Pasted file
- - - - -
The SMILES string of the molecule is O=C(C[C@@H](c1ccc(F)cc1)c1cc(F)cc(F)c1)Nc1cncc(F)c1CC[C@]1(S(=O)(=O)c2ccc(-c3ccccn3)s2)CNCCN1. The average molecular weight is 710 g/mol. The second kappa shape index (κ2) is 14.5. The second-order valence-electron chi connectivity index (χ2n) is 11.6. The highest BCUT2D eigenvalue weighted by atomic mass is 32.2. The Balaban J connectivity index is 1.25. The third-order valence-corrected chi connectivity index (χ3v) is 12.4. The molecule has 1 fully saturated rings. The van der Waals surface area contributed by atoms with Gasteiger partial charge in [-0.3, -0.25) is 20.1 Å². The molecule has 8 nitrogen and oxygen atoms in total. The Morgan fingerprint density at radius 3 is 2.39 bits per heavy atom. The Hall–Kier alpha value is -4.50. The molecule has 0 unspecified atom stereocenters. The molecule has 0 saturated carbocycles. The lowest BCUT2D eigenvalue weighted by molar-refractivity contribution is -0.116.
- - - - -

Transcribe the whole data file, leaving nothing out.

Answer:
The SMILES string of the molecule is O=C(C[C@@H](c1ccc(F)cc1)c1cc(F)cc(F)c1)Nc1cncc(F)c1CC[C@]1(S(=O)(=O)c2ccc(-c3ccccn3)s2)CNCCN1. The average molecular weight is 710 g/mol. The second kappa shape index (κ2) is 14.5. The second-order valence-electron chi connectivity index (χ2n) is 11.6. The highest BCUT2D eigenvalue weighted by atomic mass is 32.2. The Balaban J connectivity index is 1.25. The third-order valence-corrected chi connectivity index (χ3v) is 12.4. The molecule has 1 fully saturated rings. The van der Waals surface area contributed by atoms with Gasteiger partial charge in [-0.3, -0.25) is 20.1 Å². The molecule has 8 nitrogen and oxygen atoms in total. The Morgan fingerprint density at radius 3 is 2.39 bits per heavy atom. The Hall–Kier alpha value is -4.50. The molecule has 0 unspecified atom stereocenters. The molecule has 0 saturated carbocycles. The lowest BCUT2D eigenvalue weighted by molar-refractivity contribution is -0.116.